In the case of a small, isotropic defect, the trace-free part of the stress tensor is zero [math]\displaystyle{ (\mathbf{σ_\perp}=\mathbf{0}) }[/math], and the stress tensor becomes equivalent to its homogeneous part:

[math]\displaystyle{ \mathbf{σ}=\mathbf{σ_\parallel} \qquad \qquad \mathbf{ε}=\left( 2\mu^\prime + 4\lambda^\prime \right) \cdot \mathbf{σ} }[/math]

On the other side of the equation, the deformation tensor also assumes diagonal shape with the same eigenvalue [math]\displaystyle{ \varepsilon }[/math]:

[math]\displaystyle{ \varepsilon_{ij}= \delta_{ij} \cdot \varepsilon \cdot \delta(\mathbf{x_0}) }[/math]

On the other hand, the deformation tensor is defined as:

[math]\displaystyle{ \displaystyle \varepsilon_{ij}= \frac{1}{2}\left( \frac{\partial u_i}{\partial x_j} + \frac{\partial u_j}{\partial x_i}\right) }[/math]

And used in the present case:

[math]\displaystyle{ \displaystyle \varepsilon_{ij}= \delta_{ij} \cdot \varepsilon \cdot \delta(\mathbf{x_0}) =\delta_{ij} \frac{\partial u_i}{\partial x_i} =\delta_{ij} \varepsilon \frac{\partial n_i}{\partial x_i} }[/math]

In the last expression using a normalized displacement field, so that [math]\displaystyle{ \varepsilon }[/math] is exactly the relative defect strength.

The expression for the force density is thus significantly simplified:

[math]\displaystyle{ \displaystyle \mathbf{F}=-\mathbf{\nabla σ}=\frac{\mathbf{\nabla ε}}{(2\mu^\prime + 4\lambda^\prime)} =\frac{-\varepsilon}{(2\mu^\prime + 4\lambda^\prime)} \delta_{ij} \frac{\partial}{\partial x_j} \left(\frac{\partial n_i}{\partial x_i}\right) =\frac{-\varepsilon}{(2\mu^\prime + 4\lambda^\prime)} \cdot \Delta \mathbf{n} =\frac{-\varepsilon}{k_2} \Delta \mathbf{n} }[/math]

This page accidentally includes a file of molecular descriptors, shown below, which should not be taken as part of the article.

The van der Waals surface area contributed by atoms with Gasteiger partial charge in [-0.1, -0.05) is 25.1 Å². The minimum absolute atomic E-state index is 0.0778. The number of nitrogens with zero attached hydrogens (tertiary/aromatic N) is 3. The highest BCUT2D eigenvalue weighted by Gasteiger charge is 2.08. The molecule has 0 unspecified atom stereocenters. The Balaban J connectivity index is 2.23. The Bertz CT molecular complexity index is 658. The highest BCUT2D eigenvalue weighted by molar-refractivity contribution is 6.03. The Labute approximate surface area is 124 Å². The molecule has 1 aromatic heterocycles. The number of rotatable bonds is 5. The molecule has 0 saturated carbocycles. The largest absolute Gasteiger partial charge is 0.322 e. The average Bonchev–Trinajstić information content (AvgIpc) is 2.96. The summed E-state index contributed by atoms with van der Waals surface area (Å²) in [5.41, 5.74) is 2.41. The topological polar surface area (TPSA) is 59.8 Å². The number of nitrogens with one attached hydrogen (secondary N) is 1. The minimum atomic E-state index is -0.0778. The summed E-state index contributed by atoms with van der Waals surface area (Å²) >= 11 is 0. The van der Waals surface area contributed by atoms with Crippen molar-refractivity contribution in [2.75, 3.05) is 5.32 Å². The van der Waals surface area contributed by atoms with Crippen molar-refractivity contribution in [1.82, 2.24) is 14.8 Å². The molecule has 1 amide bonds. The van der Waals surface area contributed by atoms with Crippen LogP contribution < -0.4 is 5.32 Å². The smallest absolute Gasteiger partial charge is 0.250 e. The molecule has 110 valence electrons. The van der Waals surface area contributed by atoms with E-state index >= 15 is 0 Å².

On the other hand, for the force density of a small defect in the elastic lattice it applies (Chapter 2):

[math]\displaystyle{ \mathbf{F}_{Defekt,rel.}=-\xi \Delta_d \mathbf{u_\alpha} }[/math]

The normalization condition is that the defect strength remains the same in both descriptions:

[math]\displaystyle{ \varepsilon:=\xi }[/math]

This can be achieved by using the given conversion factor [math]\displaystyle{ k_2=\left(2\mu^\prime+4\lambda^\prime\right) }[/math] when changing from the macroscopic to the microscopic description.

### Conclusion

The transition from the macroscopic to the microscopic model is shown according to the current state of knowledge of the author. The results may not yet be fully documented, but the following important points should be pointed out:

- Approximations: In the microscopic model small, isotropic defects are treated. This means a significant simplification of the macroscopic model, where the defect shape is arbitrary.
- Preliminary factor: The elasticity constants agree in the microscopic and macroscopic model up to a constant factor. Mathematically, this factor can be chosen freely in the microscopic model, since the solutions of the system of differential equations can only be determined up to a constant factor.

The treatment shown here should plausibilize by means of physical considerations that the constant factor is the term [math]\displaystyle{ k=k_1 \cdot k_2=4\mu^\prime c^2\ \cdot \left(2\mu^\prime+4\lambda^\prime\right) }[/math].

# References

- ↑
*Dynamical theory of crystal lattices*, Max Born, Kun Huang, Oxford, Clarendon Press, 1954 - ↑
*Theory of lattice dynamics in the harmonic approximation*, A. A. Maradudin, E. W. Montroll, G. H. Weiss, I. P. Ipatova, New York & London: Academic Press, 1971. - ↑
*Kontinuumsmechanik*, M. Sigrist, ETH Zürich, 2005 [1]